Two British tech entrepreneurs who led $800 million events and travel startups spent hundreds of thousands of dollars on drug and alcohol fueled parties and managed a sexually harassed “boy sack” culture before the company imploded, according to a report.
Callum Negus-Fancey, 32, and his brother, Liam, 29, founded Verve, a company that combined music festival tickets with stays at luxury resorts that have included concerts by VIPs like Justin Bieber, 50 Cent, and Scooter Bran. The company name was later changed to Pollen.
Pollen, which was based in the UK but had an extensive presence in the US and Poland, has raised more than $200 million from venture capital firms. I filed for bankruptcy in August.
Former employees of the company told the Insider news site that the brothers spent huge sums on massive parties that included extensive alcohol use as well as consumption of drugs such as ecstasy, acid, cocaine, ketamine and mushrooms.
“It was harder not to find the drugs than to find them,” a former Pollen employee told Insider.
In May 2019, the two brothers staged a five-day glam festival filled with acrobatic dancers, DJs, and shapeshifters at a campground in Mendocino County, California.
The event, which was to celebrate an infusion of $30 million in venture capital funding, cost the company $500,000, according to Insider.
Pollen executives instilled a party culture within the company, where it was typical for employees to take shots of hard liquor during work hours, former employees told Insider.
“I just remember getting into the office at 10 a.m. and taking pictures, and it was like Tuesday,” a former employee told Insider. During his second week at the company, the employee said, he was asked to embark on a day-long scavenger hunt.
Another woman Pauline hired when she was 20 said she got a mimosa on her first day on the job at the company’s Los Angeles office.
“I would call it frat, but it’s a job,” she said.
And at 20, that was cool because I was like, ‘Oh my God, first job out of college, it’s just a party. “
The Post has requested comment from Pollen. A company representative told Insider that only those of legal drinking age get access to alcohol.
Former employees also alleged that during the retreats they engaged in “speed-dating” games where the employees asked each other sexually explicit questions, including: “Of the people in this room, he is most likely to sleep with three other people in this room at some point.” of their careers?”
Another flash card used during the game included the question: “Would you rather be a virgin forever or have sex with your brother once to break the curse?”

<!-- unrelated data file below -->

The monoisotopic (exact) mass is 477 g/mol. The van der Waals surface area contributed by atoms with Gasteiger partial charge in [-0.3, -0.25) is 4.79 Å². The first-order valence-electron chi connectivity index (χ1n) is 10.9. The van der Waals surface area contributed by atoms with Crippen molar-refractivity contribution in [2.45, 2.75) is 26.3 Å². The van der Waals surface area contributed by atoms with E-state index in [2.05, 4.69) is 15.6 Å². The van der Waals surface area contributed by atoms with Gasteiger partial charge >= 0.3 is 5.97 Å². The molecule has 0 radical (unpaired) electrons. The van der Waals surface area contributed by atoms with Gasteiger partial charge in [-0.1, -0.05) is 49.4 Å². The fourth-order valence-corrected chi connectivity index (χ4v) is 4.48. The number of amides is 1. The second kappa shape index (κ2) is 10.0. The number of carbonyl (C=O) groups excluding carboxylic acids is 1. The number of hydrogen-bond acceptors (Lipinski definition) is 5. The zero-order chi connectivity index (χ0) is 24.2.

Former employees told Insider that while participation in these “games” was optional, they felt as though they were required to participate in them.
A former employee said, “If you don’t deal with it or laugh about it, then you’re seen as not being funny and not participating.”
Former employees also told Insider that Pollen will rent out karaoke bars and ice rinks for so-called “lock-in” parties.
Employees viewed “lock-ups”, ostensibly team bonding experiences, as an excuse to “eliminate it completely”.
In the aftermath of parties in Los Angeles-area residences, cocaine was passed freely – a claim denied by the company.
At a closed party in September 2018, Callum allegedly poured whiskey into employees’ drinks without being asked. One of those employees was a 20-year-old woman.
The 20-year-old was so drunk that she nearly passed out and was unable to keep her head up or her eyes open, according to Insider, which cited witnesses.
A company spokesperson denied to Insider that Callum gave alcohol to unsuspecting employees and that the company always made sure to serve alcohol to those of legal drinking age.
Another former employee told Insider she was afraid to look away from her drink for fear Callum would spike with more alcohol.
In April 2018, a former employee alleged that Liam slid his hand down her back and over her buttocks at a Las Vegas venue rented to celebrate the company’s $25 million acquisition of JusCollege, a company that sold travel packages to college students.
A company representative told Insider that the claim is “totally untrue.”
Earlier this year, Pollen’s parent company, Streetteam Software Limited, declared the company insolvent.
“Despite strong growth since the inception of Streetteam Software Ltd. eight years ago, the spillover effects of COVID-19 over the past two years, which devastated a large part of the travel sector, coupled with the collapse of tech stocks and current consumer uncertainty in light of the circumstances The global economy, is putting severe pressure on the business while it is at a critical stage of expansion maturity,” the company said.
Just months ago, Bolen announced a $150 million fund-raising round from venture capital firms like Northzone and Lansdowne Partners.
But that wasn’t enough to overcome last year’s operating losses.
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